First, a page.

Uncle Roy Yokelson: Yeah, because there’s hard surfaces, there’s tiles, but believe it or not, with a Harlan Hogan Porta-Booth Plus and an Eyeball and a microphone inside both of those, and then hard surfaces covered, it actually sounds fine. It’s too bad that she’s you know, stuck in this little room, but her apartment overlooks the New York City skyline and there’s helicopters and sirens and there’s… that’s the only quiet… and there’s even the heater in their apartment, and the only quiet space is the bathroom and it works out, she’s happy in there.
Constantino de Miguel: That’s really interesting to learn about this possibility because more and more people, voice talents are itinerant and not just voice talents, even journalists who have to actually cut their video even for television, you know, they edit, whether they have an editor or even they, they edit the piece and then they have to voice over their own report and that’s very complicated because you are usually in a hotel room also with problems of noises and et cetera and restaurants.
Constantino de Miguel: When you have like… you have to do a stand up outside and of course you have the noise, the ambient noise from outside and then you have to do the actual voice over of the report inside… indoors in a hotel, that’s really tricky. But I mean, this… there are many, many possibilities to improve that when you are itinerant. Now, I would like to know your opinion about you know, these Text To Speech, TTS technology that consist of… it’s an algorithm that allows to turn a text into spoken yet a little bit robotic voice. So is this a threat for voice talents who are then living with typical E-Learning tutorials and phone messages, not to the… I mean of course the one who is living off an advertisements, or typical commercial voices. Mostly for those who are specialize in E-Learning tutorials and phone messages.
Uncle Roy Yokelson: If you’re selling an E-Learning project and you’re trying to teach English, why would you go… except for budgetary reasons and I don’t know how much the Text To Speech cost and yes, they’re getting better. But if you want to teach somebody conversational English and you can have a slight problem with the way some of the voice over people have to slow down or overly articulate doesn’t make it conversational. But you can learn, you can learn English by it, there’s nothing pleasant about robotics and we’ve heard a lot of it in telephony and it’s great if it’s a booming business and some voice-over person has to input all those words and phrases anyway. I don’t think it’s a big threat to… people are still going to hire a real people, you know, you can’t talk to the robot. You can’t tell the robot a joke, you know. It’s… our industry is about the people, I don’t see it as a big threat.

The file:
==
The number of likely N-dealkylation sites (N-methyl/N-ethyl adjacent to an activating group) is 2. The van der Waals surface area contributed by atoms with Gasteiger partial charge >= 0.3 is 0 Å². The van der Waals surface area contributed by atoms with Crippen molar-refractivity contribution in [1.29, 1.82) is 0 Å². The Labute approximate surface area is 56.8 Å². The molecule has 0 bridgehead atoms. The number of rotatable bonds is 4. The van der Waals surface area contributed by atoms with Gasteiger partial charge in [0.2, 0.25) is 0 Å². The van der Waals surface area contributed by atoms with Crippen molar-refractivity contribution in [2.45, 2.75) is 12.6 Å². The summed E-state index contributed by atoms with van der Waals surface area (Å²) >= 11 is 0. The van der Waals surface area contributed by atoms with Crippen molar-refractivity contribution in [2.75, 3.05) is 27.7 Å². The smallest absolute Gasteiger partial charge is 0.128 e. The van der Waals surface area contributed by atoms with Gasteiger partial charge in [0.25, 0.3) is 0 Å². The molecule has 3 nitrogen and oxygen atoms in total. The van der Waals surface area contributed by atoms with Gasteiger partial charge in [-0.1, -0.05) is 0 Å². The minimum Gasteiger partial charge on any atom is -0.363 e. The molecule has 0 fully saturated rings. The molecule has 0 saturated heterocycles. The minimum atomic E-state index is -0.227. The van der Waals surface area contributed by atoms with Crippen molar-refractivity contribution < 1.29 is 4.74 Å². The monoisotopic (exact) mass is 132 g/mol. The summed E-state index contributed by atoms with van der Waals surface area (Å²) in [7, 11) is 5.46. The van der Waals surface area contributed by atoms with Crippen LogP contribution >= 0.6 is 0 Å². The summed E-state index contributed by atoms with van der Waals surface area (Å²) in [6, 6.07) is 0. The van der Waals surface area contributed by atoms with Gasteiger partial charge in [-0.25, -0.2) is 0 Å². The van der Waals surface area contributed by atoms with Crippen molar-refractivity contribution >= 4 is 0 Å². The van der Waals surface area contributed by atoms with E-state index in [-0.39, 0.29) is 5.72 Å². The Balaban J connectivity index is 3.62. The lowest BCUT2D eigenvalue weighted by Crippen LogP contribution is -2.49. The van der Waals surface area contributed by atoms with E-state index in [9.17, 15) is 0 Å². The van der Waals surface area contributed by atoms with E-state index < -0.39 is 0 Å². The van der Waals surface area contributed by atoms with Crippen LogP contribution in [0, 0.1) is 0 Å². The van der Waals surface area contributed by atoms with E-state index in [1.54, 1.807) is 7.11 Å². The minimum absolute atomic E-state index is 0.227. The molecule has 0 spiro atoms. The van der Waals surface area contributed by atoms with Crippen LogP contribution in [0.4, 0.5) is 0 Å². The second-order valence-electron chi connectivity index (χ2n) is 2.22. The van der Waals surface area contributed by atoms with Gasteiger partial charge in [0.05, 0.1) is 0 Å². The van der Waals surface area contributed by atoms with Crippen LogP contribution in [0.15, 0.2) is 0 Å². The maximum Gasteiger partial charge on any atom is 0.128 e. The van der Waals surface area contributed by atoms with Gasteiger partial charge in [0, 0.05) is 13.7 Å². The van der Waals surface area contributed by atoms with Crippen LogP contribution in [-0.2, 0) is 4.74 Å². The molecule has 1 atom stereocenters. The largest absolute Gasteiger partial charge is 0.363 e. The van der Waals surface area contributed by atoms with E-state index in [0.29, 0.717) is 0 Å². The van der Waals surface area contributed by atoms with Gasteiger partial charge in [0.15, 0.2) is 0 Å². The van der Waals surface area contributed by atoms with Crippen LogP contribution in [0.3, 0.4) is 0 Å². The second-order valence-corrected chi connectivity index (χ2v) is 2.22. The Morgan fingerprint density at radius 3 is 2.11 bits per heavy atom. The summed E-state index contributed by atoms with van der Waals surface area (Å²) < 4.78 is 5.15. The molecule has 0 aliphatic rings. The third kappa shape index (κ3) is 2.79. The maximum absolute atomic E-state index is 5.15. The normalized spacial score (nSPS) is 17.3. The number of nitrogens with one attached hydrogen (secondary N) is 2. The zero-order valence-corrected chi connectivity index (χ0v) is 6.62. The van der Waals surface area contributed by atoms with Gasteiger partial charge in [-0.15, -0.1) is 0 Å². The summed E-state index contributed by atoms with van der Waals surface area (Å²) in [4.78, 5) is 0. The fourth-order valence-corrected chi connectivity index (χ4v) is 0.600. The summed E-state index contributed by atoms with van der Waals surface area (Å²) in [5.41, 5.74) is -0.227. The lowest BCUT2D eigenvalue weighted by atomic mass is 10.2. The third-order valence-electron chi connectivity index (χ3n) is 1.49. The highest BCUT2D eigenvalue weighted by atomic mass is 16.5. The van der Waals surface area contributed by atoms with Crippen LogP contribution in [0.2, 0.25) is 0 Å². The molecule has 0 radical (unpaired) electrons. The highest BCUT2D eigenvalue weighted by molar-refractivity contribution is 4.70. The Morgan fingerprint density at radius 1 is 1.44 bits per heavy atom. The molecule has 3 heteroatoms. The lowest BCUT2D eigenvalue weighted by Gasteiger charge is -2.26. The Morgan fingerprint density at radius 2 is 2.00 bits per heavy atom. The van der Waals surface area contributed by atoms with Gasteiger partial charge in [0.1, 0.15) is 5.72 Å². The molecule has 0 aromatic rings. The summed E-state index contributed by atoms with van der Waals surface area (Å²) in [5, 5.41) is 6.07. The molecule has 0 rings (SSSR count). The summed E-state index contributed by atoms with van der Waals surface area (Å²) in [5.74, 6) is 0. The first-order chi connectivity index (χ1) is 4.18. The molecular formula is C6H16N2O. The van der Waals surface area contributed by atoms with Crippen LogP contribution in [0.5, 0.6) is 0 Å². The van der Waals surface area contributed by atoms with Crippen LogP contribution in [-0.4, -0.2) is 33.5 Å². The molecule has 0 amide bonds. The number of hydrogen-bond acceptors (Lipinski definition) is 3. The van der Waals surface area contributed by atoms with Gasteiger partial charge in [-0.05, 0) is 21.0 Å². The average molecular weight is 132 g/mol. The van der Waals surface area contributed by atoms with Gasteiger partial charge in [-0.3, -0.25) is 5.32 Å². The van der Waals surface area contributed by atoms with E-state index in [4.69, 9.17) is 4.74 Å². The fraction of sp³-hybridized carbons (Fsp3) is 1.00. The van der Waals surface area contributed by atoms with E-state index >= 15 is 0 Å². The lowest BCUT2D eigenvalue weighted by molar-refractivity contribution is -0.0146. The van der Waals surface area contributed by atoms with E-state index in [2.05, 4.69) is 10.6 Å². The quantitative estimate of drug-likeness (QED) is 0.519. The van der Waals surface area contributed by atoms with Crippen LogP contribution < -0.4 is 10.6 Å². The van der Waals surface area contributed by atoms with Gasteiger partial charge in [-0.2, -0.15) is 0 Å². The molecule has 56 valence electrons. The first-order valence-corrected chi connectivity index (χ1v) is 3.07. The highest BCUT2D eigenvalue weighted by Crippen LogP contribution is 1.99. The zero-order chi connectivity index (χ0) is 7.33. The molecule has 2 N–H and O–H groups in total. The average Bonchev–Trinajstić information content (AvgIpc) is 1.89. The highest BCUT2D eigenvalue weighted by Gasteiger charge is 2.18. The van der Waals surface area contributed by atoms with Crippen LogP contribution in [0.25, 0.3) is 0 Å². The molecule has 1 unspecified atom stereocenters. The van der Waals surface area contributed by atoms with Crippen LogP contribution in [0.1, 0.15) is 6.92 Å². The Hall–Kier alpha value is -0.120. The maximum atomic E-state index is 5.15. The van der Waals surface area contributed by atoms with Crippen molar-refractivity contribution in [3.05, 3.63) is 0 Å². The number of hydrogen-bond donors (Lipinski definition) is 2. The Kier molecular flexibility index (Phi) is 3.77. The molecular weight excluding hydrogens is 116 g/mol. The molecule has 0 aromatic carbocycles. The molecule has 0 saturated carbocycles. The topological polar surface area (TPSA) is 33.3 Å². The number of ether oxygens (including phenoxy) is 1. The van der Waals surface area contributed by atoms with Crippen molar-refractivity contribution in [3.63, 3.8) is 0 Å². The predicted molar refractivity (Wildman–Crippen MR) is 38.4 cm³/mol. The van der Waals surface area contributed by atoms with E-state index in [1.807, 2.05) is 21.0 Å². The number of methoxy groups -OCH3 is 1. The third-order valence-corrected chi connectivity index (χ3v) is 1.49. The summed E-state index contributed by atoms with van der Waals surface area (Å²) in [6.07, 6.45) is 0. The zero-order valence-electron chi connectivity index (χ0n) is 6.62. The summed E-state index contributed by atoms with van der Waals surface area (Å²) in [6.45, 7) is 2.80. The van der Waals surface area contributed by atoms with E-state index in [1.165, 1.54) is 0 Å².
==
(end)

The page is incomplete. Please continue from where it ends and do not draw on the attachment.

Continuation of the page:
Constantino de Miguel: The good thing is that even though there are being some advances, some progress in terms of the quality of the voice. As this technology, it lacks context as you mentioned, you know, you cannot have a robotic voice and tell a joke and all that, well you can but you have to just put the worst there. But there’s no… the artificially intelligence is not so intelligent to really improvise this.
Uncle Roy Yokelson: It’s the same thing in music, you know there’s all these synthesizers, there’s all these digital samples and then you can play on the keyboard. But it’s not the same as hiring a violinist who puts what’s called English, how they hold the bow, how they attack it or shrug the player or flute. Yes, there are good samples out there, but if you give a very slight direction to somebody, it’s the way of flautist interprets how to do that or a violinist how to do that and whether or not that can be recreated on the keyboard with samples, so it’s really the same thing. We can have pretty decent sounding music with sense and samples and all that, but if you had a choice, if money were not an issue and you have a choice would you choose hiring a voice-over person or going robotic or hiring musicians to make a piece of music? I’ll go for the humans.